[Skip to Content]
Access to paid content on this site is currently suspended due to excessive activity being detected from your IP address Please contact the publisher to request reinstatement.
[Skip to Content Landing]
September 7, 1984

The Role of Prolonged Esophageal pH Monitoring in the Diagnosis of Gastroesophageal Reflux

Author Affiliations

From the Departments of Medicine, Yale University School of Medicine, New Haven, Conn; and the Veterans Administration Medical Center, West Haven, Conn.

JAMA. 1984;252(9):1160-1164. doi:10.1001/jama.1984.03350090036019

To reassess 24-hour esophageal monitoring and determine if shorter time periods might retain its diagnostic benefits, we studied 16 gastroesophageal reflux (GER) patients and eight controls. Esophageal pH monitoring was performed for 24 hours, with patients in an upright position during the day and supine when retiring. During the 24-hour pH monitoring period, the mean percentage time that pH was less than 4.0 in GER patients, 13.2%± 2.9% (SEM), was significantly higher than in normal subjects, 0.7% ±0.2% (SEM). Analysis of individual data indicated clear separation of GER patients from normal subjects when in the upright posture, but 25% of GER patients were within the range of the normal subjects when supine (overnight). Three-hour time periods after meals were analyzed. Postprandial pH monitoring, when compared with 24-hour pH monitoring, can identify GER with a 77% sensitivity and a 96% specificity. A 12-hour period (four hours after the dinner meal and eight hours supine) can identify GER with a 94% sensitivity and a 100% specificity. We conclude that (1) 24-hour pH monitoring of the esophagus may have a continuing role in research aspects of GER, (2) 12-hour pH monitoring is a highly accurate test that could be adapted to patients' work schedules or to outpatient telemetry, and (3) post-prandial pH testing is a practical, less expensive, and accurate method of diagnosing GER that could be utilized by any gastroenterology diagnostic unit.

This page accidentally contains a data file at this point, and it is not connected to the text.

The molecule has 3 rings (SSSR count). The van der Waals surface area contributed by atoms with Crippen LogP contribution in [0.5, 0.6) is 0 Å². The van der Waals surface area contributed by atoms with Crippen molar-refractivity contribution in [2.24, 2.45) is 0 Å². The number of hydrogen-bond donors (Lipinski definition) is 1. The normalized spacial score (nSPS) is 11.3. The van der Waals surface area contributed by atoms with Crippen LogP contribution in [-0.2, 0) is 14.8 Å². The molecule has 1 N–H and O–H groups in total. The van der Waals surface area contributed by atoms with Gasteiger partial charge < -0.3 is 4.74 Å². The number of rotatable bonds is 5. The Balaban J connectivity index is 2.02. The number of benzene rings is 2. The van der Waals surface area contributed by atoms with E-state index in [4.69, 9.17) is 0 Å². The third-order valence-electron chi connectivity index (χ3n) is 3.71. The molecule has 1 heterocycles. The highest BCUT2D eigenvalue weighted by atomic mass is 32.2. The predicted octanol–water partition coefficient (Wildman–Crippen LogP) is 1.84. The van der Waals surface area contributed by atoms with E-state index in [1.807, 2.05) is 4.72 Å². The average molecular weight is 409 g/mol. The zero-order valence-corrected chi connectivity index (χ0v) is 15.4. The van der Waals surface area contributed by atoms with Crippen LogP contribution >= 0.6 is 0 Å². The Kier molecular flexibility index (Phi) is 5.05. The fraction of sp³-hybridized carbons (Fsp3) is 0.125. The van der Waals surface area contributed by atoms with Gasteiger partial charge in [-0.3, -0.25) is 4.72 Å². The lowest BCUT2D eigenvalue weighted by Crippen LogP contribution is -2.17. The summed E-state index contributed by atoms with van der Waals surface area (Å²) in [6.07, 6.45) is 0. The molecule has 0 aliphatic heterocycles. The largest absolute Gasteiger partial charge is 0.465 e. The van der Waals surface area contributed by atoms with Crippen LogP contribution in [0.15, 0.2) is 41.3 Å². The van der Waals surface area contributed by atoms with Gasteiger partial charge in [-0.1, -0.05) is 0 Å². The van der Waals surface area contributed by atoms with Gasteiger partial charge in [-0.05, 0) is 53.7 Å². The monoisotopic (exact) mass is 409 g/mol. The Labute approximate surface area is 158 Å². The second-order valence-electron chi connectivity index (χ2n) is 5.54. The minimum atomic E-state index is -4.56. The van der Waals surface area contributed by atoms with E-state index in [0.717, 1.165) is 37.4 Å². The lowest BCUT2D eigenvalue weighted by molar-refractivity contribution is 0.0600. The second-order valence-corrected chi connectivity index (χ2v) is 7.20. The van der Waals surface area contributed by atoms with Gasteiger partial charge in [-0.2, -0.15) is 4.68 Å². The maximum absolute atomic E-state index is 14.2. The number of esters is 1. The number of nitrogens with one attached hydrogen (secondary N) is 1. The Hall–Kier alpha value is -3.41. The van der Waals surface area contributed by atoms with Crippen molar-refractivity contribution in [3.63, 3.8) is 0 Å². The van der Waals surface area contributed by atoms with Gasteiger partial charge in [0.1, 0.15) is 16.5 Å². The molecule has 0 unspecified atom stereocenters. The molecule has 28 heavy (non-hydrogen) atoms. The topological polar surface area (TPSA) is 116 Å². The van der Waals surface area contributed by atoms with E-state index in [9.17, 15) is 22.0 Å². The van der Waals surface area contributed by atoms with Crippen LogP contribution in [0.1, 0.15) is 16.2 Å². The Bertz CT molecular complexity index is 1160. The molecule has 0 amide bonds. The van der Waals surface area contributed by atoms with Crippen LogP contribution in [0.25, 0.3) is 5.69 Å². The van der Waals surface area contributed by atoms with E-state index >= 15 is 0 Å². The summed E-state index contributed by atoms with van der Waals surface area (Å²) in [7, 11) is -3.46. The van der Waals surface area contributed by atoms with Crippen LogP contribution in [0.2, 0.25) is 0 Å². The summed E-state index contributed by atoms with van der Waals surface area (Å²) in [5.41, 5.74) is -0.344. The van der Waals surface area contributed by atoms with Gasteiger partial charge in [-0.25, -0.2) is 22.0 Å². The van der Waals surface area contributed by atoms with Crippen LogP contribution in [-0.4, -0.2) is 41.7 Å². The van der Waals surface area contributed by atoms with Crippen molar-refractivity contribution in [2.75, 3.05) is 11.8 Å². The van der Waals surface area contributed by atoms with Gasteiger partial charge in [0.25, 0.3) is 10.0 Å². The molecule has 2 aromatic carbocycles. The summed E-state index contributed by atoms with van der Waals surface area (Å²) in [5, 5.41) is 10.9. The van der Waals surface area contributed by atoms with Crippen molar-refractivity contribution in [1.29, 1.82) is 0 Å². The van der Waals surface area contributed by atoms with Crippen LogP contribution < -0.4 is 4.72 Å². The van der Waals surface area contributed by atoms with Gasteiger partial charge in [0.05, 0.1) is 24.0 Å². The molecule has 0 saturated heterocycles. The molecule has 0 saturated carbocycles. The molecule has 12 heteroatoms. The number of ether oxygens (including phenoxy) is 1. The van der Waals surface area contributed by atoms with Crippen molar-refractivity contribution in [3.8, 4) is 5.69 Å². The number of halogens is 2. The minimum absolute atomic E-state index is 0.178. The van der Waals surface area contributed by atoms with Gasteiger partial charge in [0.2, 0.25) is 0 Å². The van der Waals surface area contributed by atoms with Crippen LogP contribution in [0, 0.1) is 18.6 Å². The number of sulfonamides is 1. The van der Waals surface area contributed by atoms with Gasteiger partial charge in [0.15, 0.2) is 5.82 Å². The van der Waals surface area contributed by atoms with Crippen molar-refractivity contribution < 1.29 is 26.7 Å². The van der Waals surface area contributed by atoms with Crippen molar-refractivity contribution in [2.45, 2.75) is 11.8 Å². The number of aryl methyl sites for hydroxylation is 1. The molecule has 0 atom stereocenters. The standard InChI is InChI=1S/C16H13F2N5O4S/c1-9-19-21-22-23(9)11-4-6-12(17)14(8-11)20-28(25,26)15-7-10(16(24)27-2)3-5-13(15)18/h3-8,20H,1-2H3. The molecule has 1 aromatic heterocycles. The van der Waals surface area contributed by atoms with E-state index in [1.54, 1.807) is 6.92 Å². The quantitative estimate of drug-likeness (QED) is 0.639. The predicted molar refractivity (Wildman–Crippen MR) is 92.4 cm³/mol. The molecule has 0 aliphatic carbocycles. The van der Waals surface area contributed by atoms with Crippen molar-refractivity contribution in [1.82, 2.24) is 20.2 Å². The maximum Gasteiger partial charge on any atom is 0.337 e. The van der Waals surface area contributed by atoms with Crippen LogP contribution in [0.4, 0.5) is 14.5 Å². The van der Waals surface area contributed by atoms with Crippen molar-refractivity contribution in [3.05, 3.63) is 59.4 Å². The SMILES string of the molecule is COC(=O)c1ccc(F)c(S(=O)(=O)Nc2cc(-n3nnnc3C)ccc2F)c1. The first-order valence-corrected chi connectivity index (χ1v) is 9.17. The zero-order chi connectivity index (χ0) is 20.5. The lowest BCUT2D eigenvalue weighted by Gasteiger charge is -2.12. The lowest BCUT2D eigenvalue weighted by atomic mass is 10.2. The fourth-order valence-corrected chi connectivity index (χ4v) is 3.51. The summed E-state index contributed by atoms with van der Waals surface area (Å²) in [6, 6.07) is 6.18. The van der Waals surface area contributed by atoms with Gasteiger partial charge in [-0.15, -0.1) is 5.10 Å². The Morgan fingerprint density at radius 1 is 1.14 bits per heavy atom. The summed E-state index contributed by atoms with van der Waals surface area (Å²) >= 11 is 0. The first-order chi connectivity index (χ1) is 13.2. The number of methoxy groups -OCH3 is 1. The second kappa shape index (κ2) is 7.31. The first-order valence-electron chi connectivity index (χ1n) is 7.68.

(JAMA 1984;252:1160-1164)